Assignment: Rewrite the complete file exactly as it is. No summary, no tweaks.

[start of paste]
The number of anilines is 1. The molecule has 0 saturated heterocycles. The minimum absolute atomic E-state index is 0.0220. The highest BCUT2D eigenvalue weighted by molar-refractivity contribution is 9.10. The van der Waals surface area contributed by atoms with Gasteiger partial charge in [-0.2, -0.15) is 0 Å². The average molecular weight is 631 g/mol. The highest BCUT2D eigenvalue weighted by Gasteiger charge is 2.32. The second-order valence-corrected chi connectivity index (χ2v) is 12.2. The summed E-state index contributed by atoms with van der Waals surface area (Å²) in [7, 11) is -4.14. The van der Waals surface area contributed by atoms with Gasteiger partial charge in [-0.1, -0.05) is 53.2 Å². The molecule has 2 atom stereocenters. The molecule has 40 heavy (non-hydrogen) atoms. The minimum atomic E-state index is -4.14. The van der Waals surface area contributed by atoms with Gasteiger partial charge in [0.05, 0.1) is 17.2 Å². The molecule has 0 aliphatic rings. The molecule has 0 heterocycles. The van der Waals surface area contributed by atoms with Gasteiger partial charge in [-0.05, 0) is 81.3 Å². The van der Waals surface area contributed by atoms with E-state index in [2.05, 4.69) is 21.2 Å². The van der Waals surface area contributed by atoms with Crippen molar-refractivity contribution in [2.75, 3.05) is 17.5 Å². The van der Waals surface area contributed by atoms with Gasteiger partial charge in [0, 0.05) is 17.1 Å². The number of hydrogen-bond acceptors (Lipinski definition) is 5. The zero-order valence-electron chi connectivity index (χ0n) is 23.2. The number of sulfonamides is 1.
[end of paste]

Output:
The number of anilines is 1. The molecule has 0 saturated heterocycles. The minimum absolute atomic E-state index is 0.0220. The highest BCUT2D eigenvalue weighted by molar-refractivity contribution is 9.10. The van der Waals surface area contributed by atoms with Gasteiger partial charge in [-0.2, -0.15) is 0 Å². The average molecular weight is 631 g/mol. The highest BCUT2D eigenvalue weighted by Gasteiger charge is 2.32. The second-order valence-corrected chi connectivity index (χ2v) is 12.2. The summed E-state index contributed by atoms with van der Waals surface area (Å²) in [7, 11) is -4.14. The van der Waals surface area contributed by atoms with Gasteiger partial charge in [-0.1, -0.05) is 53.2 Å². The molecule has 2 atom stereocenters. The molecule has 40 heavy (non-hydrogen) atoms. The minimum atomic E-state index is -4.14. The van der Waals surface area contributed by atoms with Gasteiger partial charge in [0.05, 0.1) is 17.2 Å². The molecule has 0 aliphatic rings. The molecule has 0 heterocycles. The van der Waals surface area contributed by atoms with Gasteiger partial charge in [-0.05, 0) is 81.3 Å². The van der Waals surface area contributed by atoms with E-state index in [2.05, 4.69) is 21.2 Å². The van der Waals surface area contributed by atoms with Crippen molar-refractivity contribution in [2.75, 3.05) is 17.5 Å². The van der Waals surface area contributed by atoms with Gasteiger partial charge in [0, 0.05) is 17.1 Å². The number of hydrogen-bond acceptors (Lipinski definition) is 5. The zero-order valence-electron chi connectivity index (χ0n) is 23.2. The number of sulfonamides is 1.